Solheim Cup Review
Now that the dust has settled and the results are added to the history books, sports fans can look back fondly on one of the most exciting Solheim Cup renewals in recent times. It was a pleasure to keep track from start to finish and casual followers seemed to get as much from the week as avid golf fans.
The 2019 Solheim Cup was played to a conclusion between 13 and 15 September at the home of golf, Gleneagles Hotel in Perthshire, Scotland. The Scots are recognised globally as the inventors of modern golf and it’s always a treat to see the game return. Scotland boasts some of the best courses on the planet and Gleneagles is considered to be the best of them. It’s loved by the top professionals and seems to bring out the best of them.
Sports Bettors Spoiled for Choice
The renewal of the Solheim Cup was shown live on TV to UK followers and shown across Europe on major television channels, sports betting apps and live streams. The tournament continues to grow in popularity and as it does the betting enhances. Going into day one, bettors found themselves spoiled for choice when it came to betting markets. There was Solheim Cup winner, margin of victory, match betting and plenty more besides. There was also a number of specials, including a hole in one to be scored.
Much to the delight of backers, any of these markets remained live throughout the course of the three days of action thanks to in-play betting. That meant a bet was always possible and as interesting going into the final few holes as it was before tee-off time on day one. That meant you could get in early to secure a better price about your selection or bide your time and get a stronger understanding of how the play was going.
This summer’s outing was the 19th edition of the biennial team competition played out between the top-ranking female golfers of Europe and USA. Similar to the Ryder Cup, it isn’t quite as big as the male version at present, but organisers are delighted to see it is growing in popularity all the time. Viewing figures are closing, as is the gap in prize money available in both tournaments.
Juli Inkster returned as captain of Team USA for the third time and she was opposed by Team Europe captain Catriona Matthew of North Berwick in Scotland. This was her first opportunity to captain Europe, and she had high hopes of making a winning debut. Optimism amongst the hosts may have been high but it wasn’t shared by many close to the women’s game.
The majority of experts and former players pinned their reputation on a win for USA and bookmakers priced the away win as hot favourite. It was a competitive market, but USA just edged it and were expected to come out on top in such a tight market. The majority of money came for the jolly to do as expected but there was bits and pieces of attention in the upset, especially amongst value hunters looking to land a nice price pay-out.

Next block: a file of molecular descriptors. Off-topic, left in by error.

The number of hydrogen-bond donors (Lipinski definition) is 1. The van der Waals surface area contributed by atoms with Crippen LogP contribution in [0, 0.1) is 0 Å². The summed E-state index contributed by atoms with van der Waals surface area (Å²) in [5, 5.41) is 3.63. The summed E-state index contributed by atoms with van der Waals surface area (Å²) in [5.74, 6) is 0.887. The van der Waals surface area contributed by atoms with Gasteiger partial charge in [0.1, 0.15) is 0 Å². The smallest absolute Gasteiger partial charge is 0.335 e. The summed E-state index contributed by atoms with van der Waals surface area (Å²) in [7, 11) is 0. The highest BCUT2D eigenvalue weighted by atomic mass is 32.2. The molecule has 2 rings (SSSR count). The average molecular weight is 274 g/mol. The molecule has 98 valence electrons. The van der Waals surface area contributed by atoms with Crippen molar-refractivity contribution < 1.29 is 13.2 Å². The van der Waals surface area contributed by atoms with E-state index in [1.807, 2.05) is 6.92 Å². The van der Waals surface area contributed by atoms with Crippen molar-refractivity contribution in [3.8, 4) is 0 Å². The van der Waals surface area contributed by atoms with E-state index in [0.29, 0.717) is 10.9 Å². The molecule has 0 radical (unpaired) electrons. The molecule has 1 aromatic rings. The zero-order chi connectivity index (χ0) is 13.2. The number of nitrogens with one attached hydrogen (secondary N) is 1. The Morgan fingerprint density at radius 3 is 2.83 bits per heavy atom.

Backing Team Europe in what was expected to be a competitive match did look a shrewd play as they were the bigger price in a 50/50 and if they made the kind of strong start at home that was expected of them, supporters would be able to possible to cash out and secure an early profit as the prices move closer together. Modern betting means you don’t necessarily have to back the better team to secure a profit on your investment.
Team Europe Stage a Late Smash and Grab
Those who did back Team Europe at the 2019 Solheim Cup and let their bet ride to a conclusion were celebrating a famous win as the underdogs rallied to deliver a late smash and grab on the title. The scores were locked at 8-8 going into the final day of play and the USA remained betting favourites. They couldn’t deliver, however, and it was Europe who gatecrashed their party.
The final scores at the end of play on 15 September read Europe 14 ½ against the 13 ½ of USA. That score meant Team Europe won the Solheim Cup for the first time since 2013 and that sparked scenes of joy amongst the players and crowd that had braved the Scottish weather to turn out in support of their ladies. A gutsy performance in a match that could have went either way, right up until the final ball, but there could be no arguments about the final result. Europe may have secured a surprise win, but they did collect a deserved win and their celebrations couldn’t be begrudged.
Another razor tight finish and that fell into line with recent renewals of the Ryder Cup. The Solheim Cup has a reputation for being one of the most dramatic golf competitions on the calendar and followers can usually depend on a dramatic finish. In fact, the last six Solheim Cup finishes have been much closer in terms of the scores than the last six of the Ryder Cup. That’s backed up by the stats and a look back through the results show that six of the last 11 renewals of the Solheim Cup have been decided by a margin of just three points or less.
Update on the Stats
The Ryder Cup draws in a bigger audience, of course, but the numbers in the men’s tournament just can’t compete on that front. Let’s look at the updated Solheim Cup stats…
2019 – Europe win 14 ½ – 13 ½
2017 – USA win 16 ½ – 11 ½
2015 – USA win 14 ½ – 13 ½
2013 – Europe win 18 – 10
2011 – Europe win 15 – 13
2009 – USA win 16 – 12
2007 – USA win 16 – 12
2005 – USA win 15 ½ – 12 ½
2003 – Europe win 17 ½ – 10 ½
2002 – USA win 15 ½ – 12 ½
2000 – Europe win 14 ½ – 11 ½